Skip to main content


Showing posts with the label LIncoln

a nation of freemen (Lincoln)

"At what point then is the approach of danger to be expected? I answer, if it ever reach us, it must spring up amongst us. It cannot come from abroad. If destruction be our lot, we must ourselves be its author and finisher. As a nation of freemen, we must live through all time, or die by suicide." --January 27, 1838

when you reach the end of your rope, tie a know and hang on (Lincoln)

When you reach the end of your rope, tie a knot and hang on. Abraham Lincoln

Lincoln's faith (J. Reuben Clark)

What a narrow measure it is to try and judge and calculate the infinite by the little our finite minds know. A story is told of Lincoln, who was supposed to be a great skeptic in his younger life. When he was down at Richmond as the war was drawing to a close one of his early companions—I think it was General Reynolds—suddenly came around the corner of the tent where the President was living and found him reading the Bible. The General began to twit him about reading the Bible, basing the raillery on the early life, as he understood it, of Lincoln. Then Lincoln said: "Well, I have grown older and wiser. I now read the Bible. I believe all I can and I take the rest on faith." And that is about where all of us are when it comes to the infinities that are involved in our spiritual welfare. J. Reuben Clark, April 1950 General Conference

the gift of discernment (Richards)

I mention the gift of discernment (   D&C 46:27 ), embodying the power to discriminate, which has been spoken of in our hearing before particularly as between right and wrong. I believe that this gift when highly developed arises largely out of an acute sensitivity to impressions—spiritual impressions, if you will—to read under the surface as it were, to detect hidden evil, and more importantly to find the good that may be concealed. The highest type of discernment is that which perceives in others and uncovers for them their better natures, the good inherent within them... The gift and power of discernment in this world of contention between the forces of good and the power of evil is essential equipment for every son and daughter of God. There could be no such mass dissensions as endanger the security of the world, if its populations possessed this great gift in larger degree. People are generally so gullible one is sometimes led to wonder whether the great Lincoln was righ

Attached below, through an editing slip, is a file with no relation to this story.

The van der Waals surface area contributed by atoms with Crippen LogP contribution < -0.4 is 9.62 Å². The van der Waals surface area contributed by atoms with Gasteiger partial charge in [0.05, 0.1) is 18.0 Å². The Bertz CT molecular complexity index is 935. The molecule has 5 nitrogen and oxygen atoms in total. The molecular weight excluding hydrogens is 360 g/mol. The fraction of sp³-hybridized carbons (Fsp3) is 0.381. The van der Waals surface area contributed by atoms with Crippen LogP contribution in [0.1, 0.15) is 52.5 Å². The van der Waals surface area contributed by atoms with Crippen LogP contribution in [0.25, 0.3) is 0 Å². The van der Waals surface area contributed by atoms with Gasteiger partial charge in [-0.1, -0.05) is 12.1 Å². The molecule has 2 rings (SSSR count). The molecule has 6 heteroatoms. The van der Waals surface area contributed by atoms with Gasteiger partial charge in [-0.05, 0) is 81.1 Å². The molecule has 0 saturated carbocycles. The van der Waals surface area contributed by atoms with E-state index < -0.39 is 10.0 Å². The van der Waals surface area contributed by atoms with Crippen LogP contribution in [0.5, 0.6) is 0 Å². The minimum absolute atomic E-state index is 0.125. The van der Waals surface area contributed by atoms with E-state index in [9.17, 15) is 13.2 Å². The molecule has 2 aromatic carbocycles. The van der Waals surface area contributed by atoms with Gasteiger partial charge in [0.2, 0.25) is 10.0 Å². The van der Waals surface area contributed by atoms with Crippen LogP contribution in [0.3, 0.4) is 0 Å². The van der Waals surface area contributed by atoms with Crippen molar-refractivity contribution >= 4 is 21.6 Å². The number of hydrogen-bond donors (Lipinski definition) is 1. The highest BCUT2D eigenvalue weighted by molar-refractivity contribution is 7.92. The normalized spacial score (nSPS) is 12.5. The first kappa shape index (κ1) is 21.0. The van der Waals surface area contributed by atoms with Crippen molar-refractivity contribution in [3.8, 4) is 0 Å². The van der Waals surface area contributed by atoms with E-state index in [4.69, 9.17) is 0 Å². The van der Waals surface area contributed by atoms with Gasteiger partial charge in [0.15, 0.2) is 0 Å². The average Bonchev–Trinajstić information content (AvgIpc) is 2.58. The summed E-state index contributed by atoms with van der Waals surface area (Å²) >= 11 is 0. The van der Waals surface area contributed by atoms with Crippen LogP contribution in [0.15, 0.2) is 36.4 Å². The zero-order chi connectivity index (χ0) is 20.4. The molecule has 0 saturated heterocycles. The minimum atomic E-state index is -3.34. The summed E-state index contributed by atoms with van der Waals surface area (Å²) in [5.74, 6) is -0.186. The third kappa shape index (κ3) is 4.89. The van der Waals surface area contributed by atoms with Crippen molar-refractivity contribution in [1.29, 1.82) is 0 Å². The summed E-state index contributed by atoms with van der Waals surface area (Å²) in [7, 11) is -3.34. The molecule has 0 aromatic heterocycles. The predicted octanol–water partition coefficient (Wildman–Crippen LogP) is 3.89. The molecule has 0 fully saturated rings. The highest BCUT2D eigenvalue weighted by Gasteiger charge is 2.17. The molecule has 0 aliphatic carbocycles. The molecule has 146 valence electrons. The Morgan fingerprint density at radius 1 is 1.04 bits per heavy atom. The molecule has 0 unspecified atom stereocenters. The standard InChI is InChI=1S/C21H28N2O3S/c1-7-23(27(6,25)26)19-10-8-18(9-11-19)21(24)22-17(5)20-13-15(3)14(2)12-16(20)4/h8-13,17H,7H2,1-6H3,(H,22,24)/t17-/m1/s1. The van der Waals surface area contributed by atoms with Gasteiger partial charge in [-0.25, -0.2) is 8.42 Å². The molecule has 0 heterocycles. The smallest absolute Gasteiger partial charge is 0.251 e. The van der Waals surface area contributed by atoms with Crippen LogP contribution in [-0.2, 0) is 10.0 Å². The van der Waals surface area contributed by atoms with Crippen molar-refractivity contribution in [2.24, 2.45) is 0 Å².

Warnings from the Past (Mark E. Petersen)

In plain, blunt words, then, we are told that whatever nations occupy this land must serve God or die! The great men of modern America have given us similar warnings, peculiarly enough. A generation ago, Roger Babson, at that time one of our leading economists, said: “Only religion can prevent democratic rule from developing into mob rule. A nation can prosper only as its citizens are religious, intelligent, capable of service and eager to render it.” And then this great man said, and it is something to which we should give careful attention, “Every great panic we have ever had has been foreshadowed by a general decline in observance of religious principles.” Abraham Lincoln told the people of his day that America “need fear no danger from without. … If danger were ever to threaten the United States, it will come from within. ‘As a nation of freemen, we must live through all time, or die by suicide. …’” Then the great emancipator added this: “We have grown in numbers, wealt

more wisdom from Lincoln

It is difficult to make a man miserable when he feels worthy of himself and claims kindred to the great God who made him. The way for a young man to rise is to improve himself every way he can, never suspecting that anybody wishes to hinder him.  Allow me to assure you that suspicion and jealousy never did help any man in any situation.  There may sometimes be ungenerous attempts to keep a young man down; and they will succeed, too, if he allows his mind to be diverted from its true channel [and] to brood over the attempted injury. I never behold them [the heavens filled with stars] that I do not feel I am looking into the face of God.  I can see how it might be possible for a man to look down upon the earth and be an atheist, but I cannot conceive how he could look up into the heavens and say there is no God. I hold that if the Almighty had ever made a set of men that should do all the eating and none of the work, He would have made them with mouths only and no hands; and if

truth is truth, regardless of the prevailing public sentiment

If I were to read, much less answer, all the attacks made upon me, this shop might as well close for any other business.  I do the very best I know how--the very best I can; and I mean to keep doing so until the end.  If the end brings me out right, what is said against me won't amount to anything.  If the end brings me out wrong, ten thousand angels swearing I was right would make no difference. Abraham Lincoln